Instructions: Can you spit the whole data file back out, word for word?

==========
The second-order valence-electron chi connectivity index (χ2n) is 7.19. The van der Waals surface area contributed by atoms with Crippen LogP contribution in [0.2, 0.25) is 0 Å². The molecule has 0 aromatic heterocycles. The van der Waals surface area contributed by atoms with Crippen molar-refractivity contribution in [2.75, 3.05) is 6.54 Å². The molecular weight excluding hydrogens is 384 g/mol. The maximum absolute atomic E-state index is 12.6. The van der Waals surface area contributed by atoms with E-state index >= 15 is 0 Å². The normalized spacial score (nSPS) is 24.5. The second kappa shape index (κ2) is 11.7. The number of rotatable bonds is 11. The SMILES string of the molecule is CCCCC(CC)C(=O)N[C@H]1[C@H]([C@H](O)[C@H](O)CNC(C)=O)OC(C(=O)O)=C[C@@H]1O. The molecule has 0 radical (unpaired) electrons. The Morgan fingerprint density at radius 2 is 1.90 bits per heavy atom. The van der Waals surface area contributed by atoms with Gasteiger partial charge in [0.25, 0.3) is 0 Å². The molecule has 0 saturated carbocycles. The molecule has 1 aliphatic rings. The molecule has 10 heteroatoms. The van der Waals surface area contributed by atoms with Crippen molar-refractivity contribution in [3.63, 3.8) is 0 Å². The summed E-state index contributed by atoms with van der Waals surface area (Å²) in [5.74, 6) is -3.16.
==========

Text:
The second-order valence-electron chi connectivity index (χ2n) is 7.19. The van der Waals surface area contributed by atoms with Crippen LogP contribution in [0.2, 0.25) is 0 Å². The molecule has 0 aromatic heterocycles. The van der Waals surface area contributed by atoms with Crippen molar-refractivity contribution in [2.75, 3.05) is 6.54 Å². The molecular weight excluding hydrogens is 384 g/mol. The maximum absolute atomic E-state index is 12.6. The van der Waals surface area contributed by atoms with E-state index >= 15 is 0 Å². The normalized spacial score (nSPS) is 24.5. The second kappa shape index (κ2) is 11.7. The number of rotatable bonds is 11. The SMILES string of the molecule is CCCCC(CC)C(=O)N[C@H]1[C@H]([C@H](O)[C@H](O)CNC(C)=O)OC(C(=O)O)=C[C@@H]1O. The molecule has 0 radical (unpaired) electrons. The Morgan fingerprint density at radius 2 is 1.90 bits per heavy atom. The van der Waals surface area contributed by atoms with Gasteiger partial charge in [0.25, 0.3) is 0 Å². The molecule has 0 saturated carbocycles. The molecule has 1 aliphatic rings. The molecule has 10 heteroatoms. The van der Waals surface area contributed by atoms with Crippen molar-refractivity contribution in [3.63, 3.8) is 0 Å². The summed E-state index contributed by atoms with van der Waals surface area (Å²) in [5.74, 6) is -3.16.